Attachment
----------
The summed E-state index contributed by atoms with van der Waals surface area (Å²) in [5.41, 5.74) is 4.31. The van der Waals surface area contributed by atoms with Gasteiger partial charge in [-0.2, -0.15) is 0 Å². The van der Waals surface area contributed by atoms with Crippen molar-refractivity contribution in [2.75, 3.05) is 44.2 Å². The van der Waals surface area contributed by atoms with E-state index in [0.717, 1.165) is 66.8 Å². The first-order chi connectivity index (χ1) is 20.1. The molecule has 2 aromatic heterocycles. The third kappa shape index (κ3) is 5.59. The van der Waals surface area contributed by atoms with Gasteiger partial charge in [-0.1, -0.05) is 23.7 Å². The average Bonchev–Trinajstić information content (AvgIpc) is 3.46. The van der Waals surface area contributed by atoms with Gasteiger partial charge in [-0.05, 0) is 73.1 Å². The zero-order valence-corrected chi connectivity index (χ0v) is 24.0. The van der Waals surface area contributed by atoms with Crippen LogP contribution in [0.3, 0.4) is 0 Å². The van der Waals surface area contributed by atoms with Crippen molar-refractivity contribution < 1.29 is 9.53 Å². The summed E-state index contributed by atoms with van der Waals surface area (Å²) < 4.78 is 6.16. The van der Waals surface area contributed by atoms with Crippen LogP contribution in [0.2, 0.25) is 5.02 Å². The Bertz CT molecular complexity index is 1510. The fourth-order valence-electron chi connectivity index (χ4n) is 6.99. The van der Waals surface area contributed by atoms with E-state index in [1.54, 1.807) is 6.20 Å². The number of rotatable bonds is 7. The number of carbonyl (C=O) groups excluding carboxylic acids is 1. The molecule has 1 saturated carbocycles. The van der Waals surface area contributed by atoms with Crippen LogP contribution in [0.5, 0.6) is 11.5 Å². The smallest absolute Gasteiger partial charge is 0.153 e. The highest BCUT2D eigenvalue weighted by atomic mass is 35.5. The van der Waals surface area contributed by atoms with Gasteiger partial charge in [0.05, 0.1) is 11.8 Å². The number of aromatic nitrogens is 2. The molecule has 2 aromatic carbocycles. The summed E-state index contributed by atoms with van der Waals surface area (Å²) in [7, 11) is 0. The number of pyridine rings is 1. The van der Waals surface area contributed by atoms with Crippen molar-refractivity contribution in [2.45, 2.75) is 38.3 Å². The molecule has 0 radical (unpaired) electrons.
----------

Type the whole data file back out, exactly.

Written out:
The summed E-state index contributed by atoms with van der Waals surface area (Å²) in [5.41, 5.74) is 4.31. The van der Waals surface area contributed by atoms with Gasteiger partial charge in [-0.2, -0.15) is 0 Å². The van der Waals surface area contributed by atoms with Crippen molar-refractivity contribution in [2.75, 3.05) is 44.2 Å². The van der Waals surface area contributed by atoms with E-state index in [0.717, 1.165) is 66.8 Å². The first-order chi connectivity index (χ1) is 20.1. The molecule has 2 aromatic heterocycles. The third kappa shape index (κ3) is 5.59. The van der Waals surface area contributed by atoms with Gasteiger partial charge in [-0.1, -0.05) is 23.7 Å². The average Bonchev–Trinajstić information content (AvgIpc) is 3.46. The van der Waals surface area contributed by atoms with Gasteiger partial charge in [-0.05, 0) is 73.1 Å². The zero-order valence-corrected chi connectivity index (χ0v) is 24.0. The van der Waals surface area contributed by atoms with Crippen LogP contribution in [0.3, 0.4) is 0 Å². The van der Waals surface area contributed by atoms with Crippen molar-refractivity contribution < 1.29 is 9.53 Å². The summed E-state index contributed by atoms with van der Waals surface area (Å²) < 4.78 is 6.16. The van der Waals surface area contributed by atoms with Crippen LogP contribution in [0.2, 0.25) is 5.02 Å². The Bertz CT molecular complexity index is 1510. The fourth-order valence-electron chi connectivity index (χ4n) is 6.99. The van der Waals surface area contributed by atoms with E-state index in [1.54, 1.807) is 6.20 Å². The number of rotatable bonds is 7. The number of carbonyl (C=O) groups excluding carboxylic acids is 1. The molecule has 1 saturated carbocycles. The van der Waals surface area contributed by atoms with Crippen LogP contribution in [0.5, 0.6) is 11.5 Å². The smallest absolute Gasteiger partial charge is 0.153 e. The highest BCUT2D eigenvalue weighted by atomic mass is 35.5. The van der Waals surface area contributed by atoms with Gasteiger partial charge in [0.05, 0.1) is 11.8 Å². The number of aromatic nitrogens is 2. The molecule has 2 aromatic carbocycles. The summed E-state index contributed by atoms with van der Waals surface area (Å²) in [7, 11) is 0. The number of pyridine rings is 1. The van der Waals surface area contributed by atoms with Crippen molar-refractivity contribution in [2.45, 2.75) is 38.3 Å². The molecule has 0 radical (unpaired) electrons.